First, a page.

Dependence starts by acknowledging Almighty God as the owner of everything, and the controller of every circumstance. Nothing is impossible with God, and everything is within His reach. Your part is to trust and obey, and His part is to do the rest. Dependency depends on Him working in and through you. “For we are God’s masterpiece. He has created us anew in Christ Jesus, so we can do the good things he planned for us long ago.” (Ephesians 2:10)

Jesus said in John 15:5:” Yes, I am the vine; you are the branches. Those who remain in me, and I in them, will produce much fruit. For apart from me you can do nothing.” Jesus wants us to stay “plugged in” to Him, and depend upon Him, to be able to do anything in the Christian life.

Jesus is not an add-on to a full and balanced life—He is our life. It is short-sighted to use the Lord as a last resort only after we have exhausted ourselves and our resources. That is not dependence on Him. “But they delight in the law of the Lord, meditating on it day and night. They are like trees planted along the riverbank, bearing fruit each season. Their leaves never wither, and they prosper in all they do.” (Psalm 1:2-3).

The Beatitudes are character qualities of Jesus Himself. He lived them out perfectly. He demonstrated dependence on God the Father continually throughout His life on earth. In John 5:19, Jesus said, “I tell you the truth, the Son can do nothing by himself. He does only what he sees the Father doing. Whatever the Father does, the Son also does.” Jesus knew He had to depend upon His Father for everything He did here on earth.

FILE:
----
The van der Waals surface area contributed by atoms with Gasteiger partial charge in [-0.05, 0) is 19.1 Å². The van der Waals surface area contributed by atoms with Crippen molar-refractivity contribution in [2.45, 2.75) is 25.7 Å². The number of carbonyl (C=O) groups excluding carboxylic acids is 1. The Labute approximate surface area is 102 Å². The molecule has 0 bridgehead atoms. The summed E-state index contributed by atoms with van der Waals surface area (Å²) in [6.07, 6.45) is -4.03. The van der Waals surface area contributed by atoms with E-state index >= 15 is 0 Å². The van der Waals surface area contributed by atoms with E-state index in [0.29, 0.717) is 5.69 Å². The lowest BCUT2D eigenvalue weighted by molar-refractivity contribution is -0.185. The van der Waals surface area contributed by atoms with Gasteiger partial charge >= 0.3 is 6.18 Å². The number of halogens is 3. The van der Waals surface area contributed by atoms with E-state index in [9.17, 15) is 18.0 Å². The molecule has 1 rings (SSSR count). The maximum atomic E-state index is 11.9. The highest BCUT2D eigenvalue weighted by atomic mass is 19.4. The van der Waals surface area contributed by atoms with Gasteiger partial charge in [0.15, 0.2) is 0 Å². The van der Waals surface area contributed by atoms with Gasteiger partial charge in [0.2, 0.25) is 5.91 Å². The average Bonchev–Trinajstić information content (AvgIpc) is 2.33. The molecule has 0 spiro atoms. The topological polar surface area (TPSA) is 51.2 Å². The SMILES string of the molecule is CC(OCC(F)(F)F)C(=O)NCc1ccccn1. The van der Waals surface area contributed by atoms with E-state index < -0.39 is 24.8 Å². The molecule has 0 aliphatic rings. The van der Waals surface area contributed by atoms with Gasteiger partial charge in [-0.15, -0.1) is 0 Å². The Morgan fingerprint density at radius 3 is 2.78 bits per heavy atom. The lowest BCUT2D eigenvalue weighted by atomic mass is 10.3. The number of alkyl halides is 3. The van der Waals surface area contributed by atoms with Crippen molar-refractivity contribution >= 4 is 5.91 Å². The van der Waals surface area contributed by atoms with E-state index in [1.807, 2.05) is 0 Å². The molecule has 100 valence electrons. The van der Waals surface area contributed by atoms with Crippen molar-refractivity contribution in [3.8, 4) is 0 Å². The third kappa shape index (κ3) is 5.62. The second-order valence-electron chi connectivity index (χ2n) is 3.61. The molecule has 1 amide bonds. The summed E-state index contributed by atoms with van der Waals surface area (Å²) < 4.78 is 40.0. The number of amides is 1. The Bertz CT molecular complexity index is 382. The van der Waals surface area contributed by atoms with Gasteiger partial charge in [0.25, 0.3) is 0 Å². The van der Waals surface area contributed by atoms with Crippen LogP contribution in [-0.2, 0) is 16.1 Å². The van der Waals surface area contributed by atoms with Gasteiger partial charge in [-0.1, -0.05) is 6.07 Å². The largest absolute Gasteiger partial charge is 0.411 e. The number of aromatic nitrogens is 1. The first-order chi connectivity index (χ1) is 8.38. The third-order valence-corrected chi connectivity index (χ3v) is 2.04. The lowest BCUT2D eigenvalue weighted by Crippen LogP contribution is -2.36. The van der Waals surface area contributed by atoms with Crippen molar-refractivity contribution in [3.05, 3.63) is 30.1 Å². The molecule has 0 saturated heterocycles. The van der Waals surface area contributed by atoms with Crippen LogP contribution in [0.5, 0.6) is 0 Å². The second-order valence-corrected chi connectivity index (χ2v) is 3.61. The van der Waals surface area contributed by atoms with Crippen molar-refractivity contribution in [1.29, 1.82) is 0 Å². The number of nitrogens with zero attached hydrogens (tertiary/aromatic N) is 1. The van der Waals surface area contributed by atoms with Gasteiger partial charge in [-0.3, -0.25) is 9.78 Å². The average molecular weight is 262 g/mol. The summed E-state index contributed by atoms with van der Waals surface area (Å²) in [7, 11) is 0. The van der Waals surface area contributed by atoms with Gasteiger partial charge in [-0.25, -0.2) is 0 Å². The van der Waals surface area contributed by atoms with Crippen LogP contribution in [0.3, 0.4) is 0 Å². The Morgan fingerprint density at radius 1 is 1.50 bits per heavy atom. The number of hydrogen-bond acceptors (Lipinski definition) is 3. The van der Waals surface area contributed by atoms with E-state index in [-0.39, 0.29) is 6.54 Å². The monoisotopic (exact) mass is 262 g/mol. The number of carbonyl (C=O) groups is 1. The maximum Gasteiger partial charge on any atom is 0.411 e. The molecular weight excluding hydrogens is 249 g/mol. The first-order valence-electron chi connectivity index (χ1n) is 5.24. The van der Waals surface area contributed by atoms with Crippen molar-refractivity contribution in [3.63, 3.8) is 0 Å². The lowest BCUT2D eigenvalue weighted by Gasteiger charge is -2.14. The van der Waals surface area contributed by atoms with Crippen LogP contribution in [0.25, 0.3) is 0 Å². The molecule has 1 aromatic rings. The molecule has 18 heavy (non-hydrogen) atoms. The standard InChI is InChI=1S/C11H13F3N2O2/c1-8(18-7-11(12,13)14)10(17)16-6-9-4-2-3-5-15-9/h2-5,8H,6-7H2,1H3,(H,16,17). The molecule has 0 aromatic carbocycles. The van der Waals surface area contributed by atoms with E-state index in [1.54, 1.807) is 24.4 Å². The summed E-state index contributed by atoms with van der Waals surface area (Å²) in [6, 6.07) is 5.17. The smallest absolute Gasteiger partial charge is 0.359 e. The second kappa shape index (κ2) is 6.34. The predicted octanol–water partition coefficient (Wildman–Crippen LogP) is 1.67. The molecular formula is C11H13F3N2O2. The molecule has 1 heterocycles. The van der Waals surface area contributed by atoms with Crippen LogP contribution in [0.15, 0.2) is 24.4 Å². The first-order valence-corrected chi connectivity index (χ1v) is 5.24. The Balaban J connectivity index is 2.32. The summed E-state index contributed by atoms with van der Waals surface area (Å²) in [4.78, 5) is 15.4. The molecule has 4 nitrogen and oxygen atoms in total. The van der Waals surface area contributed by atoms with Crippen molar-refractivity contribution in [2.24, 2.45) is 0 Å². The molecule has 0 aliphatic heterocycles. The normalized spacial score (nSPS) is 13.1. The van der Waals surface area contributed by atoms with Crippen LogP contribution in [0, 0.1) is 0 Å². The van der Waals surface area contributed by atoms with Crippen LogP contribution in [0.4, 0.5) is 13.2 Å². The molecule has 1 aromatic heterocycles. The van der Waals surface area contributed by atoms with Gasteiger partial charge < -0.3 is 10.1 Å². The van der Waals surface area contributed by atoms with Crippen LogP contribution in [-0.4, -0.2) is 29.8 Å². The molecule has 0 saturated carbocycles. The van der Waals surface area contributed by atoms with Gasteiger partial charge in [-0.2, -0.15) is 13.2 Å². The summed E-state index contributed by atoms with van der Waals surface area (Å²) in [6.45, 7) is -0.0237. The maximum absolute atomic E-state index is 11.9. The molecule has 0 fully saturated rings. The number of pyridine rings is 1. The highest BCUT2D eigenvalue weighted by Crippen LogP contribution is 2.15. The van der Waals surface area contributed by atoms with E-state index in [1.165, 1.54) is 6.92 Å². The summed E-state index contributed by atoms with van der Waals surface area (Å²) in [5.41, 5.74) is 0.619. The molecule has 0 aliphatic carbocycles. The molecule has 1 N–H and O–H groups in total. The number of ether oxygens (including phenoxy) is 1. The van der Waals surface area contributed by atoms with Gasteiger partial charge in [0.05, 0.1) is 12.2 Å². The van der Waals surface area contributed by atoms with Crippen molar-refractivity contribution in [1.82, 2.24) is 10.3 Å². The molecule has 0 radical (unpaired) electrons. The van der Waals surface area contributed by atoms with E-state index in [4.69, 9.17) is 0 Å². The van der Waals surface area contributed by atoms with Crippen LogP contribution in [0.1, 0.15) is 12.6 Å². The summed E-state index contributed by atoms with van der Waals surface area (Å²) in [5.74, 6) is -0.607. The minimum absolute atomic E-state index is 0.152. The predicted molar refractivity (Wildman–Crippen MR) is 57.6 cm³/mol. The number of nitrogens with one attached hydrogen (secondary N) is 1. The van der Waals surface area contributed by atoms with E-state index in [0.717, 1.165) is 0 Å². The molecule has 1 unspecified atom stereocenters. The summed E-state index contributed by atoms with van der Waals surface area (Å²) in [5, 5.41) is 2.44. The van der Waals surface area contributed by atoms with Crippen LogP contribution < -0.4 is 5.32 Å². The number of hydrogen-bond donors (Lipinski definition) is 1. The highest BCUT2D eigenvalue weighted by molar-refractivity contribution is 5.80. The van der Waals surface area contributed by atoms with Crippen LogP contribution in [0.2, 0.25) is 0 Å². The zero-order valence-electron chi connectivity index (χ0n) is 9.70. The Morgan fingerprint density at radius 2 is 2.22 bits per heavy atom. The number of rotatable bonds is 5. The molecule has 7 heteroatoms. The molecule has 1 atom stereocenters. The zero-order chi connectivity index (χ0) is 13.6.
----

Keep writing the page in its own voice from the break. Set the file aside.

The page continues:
In the same way, we can do nothing without Jesus. Just as Jesus could do nothing without the Father, so we can do nothing apart from Jesus. We will inevitably struggle in heart, body, mind, or community, and so our ultimate reliance on God is demonstrated through daily embracing His undeserved grace and never-failing love.

Discussion Questions:

  1. When do you tend to learn the most about God–when things are going well or when things are going poorly? Why do you think that is so?  
  2. How can you display dependence on God in times of pain and times of prosperity?

Blessed Are The Poor In Spirit

“Seeing the crowds, he went up on the mountain, and when he sat down, his disciples came to him. And he opened his mouth and taught them, saying: “Blessed are the poor in spirit, for theirs is the kingdom of heaven.” Matthew 5:1-3 (ESV). 

Jesus Christ’s Sermon on the Mount is one of the most extensive and significant collections of His teaching that is recorded in the Bible. This foundational message begins with a series of traits or ways of thinking called Beatitudes, which, when practiced, yield joy and peace of mind. The first is “Blessed are the poor in spirit, for theirs is the kingdom of heaven.”

Since Jesus is the one giving the sermon on the mount it is no accident that the first beatitude is about being poor in spirit. This is a primary trait for a Christian—a fundamental requirement to following God’s way of life. A humble spirit enables us to develop the rest of the characteristics that Jesus lists in the sermon on the mount.